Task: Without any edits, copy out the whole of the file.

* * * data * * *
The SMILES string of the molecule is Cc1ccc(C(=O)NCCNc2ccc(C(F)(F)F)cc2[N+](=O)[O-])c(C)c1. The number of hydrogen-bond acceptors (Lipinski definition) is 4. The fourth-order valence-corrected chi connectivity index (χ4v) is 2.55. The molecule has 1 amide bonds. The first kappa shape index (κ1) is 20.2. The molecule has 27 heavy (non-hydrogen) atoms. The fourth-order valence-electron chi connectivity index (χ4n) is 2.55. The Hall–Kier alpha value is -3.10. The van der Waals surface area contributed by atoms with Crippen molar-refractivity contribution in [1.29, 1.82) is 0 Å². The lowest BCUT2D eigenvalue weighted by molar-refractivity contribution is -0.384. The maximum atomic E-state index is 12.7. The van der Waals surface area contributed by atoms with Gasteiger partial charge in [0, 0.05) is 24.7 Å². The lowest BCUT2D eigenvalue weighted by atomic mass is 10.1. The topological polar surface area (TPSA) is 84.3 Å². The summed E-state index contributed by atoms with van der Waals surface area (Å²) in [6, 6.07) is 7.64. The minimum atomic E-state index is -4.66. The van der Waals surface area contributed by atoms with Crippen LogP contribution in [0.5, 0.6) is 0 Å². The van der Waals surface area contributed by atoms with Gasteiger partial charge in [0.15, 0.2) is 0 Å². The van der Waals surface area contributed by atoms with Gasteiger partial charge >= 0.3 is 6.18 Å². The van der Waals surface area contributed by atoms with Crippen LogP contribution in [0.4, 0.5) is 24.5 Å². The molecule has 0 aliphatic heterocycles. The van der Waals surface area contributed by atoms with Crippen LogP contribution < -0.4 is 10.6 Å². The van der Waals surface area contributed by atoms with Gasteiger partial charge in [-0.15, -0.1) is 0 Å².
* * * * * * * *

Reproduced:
The SMILES string of the molecule is Cc1ccc(C(=O)NCCNc2ccc(C(F)(F)F)cc2[N+](=O)[O-])c(C)c1. The number of hydrogen-bond acceptors (Lipinski definition) is 4. The fourth-order valence-corrected chi connectivity index (χ4v) is 2.55. The molecule has 1 amide bonds. The first kappa shape index (κ1) is 20.2. The molecule has 27 heavy (non-hydrogen) atoms. The fourth-order valence-electron chi connectivity index (χ4n) is 2.55. The Hall–Kier alpha value is -3.10. The van der Waals surface area contributed by atoms with Crippen molar-refractivity contribution in [1.29, 1.82) is 0 Å². The lowest BCUT2D eigenvalue weighted by molar-refractivity contribution is -0.384. The maximum atomic E-state index is 12.7. The van der Waals surface area contributed by atoms with Gasteiger partial charge in [0, 0.05) is 24.7 Å². The lowest BCUT2D eigenvalue weighted by atomic mass is 10.1. The topological polar surface area (TPSA) is 84.3 Å². The summed E-state index contributed by atoms with van der Waals surface area (Å²) in [6, 6.07) is 7.64. The minimum atomic E-state index is -4.66. The van der Waals surface area contributed by atoms with Crippen LogP contribution in [0.5, 0.6) is 0 Å². The van der Waals surface area contributed by atoms with Gasteiger partial charge in [0.15, 0.2) is 0 Å². The van der Waals surface area contributed by atoms with Gasteiger partial charge >= 0.3 is 6.18 Å². The van der Waals surface area contributed by atoms with Crippen LogP contribution in [0.4, 0.5) is 24.5 Å². The molecule has 0 aliphatic heterocycles. The van der Waals surface area contributed by atoms with Crippen LogP contribution < -0.4 is 10.6 Å². The van der Waals surface area contributed by atoms with Gasteiger partial charge in [-0.15, -0.1) is 0 Å².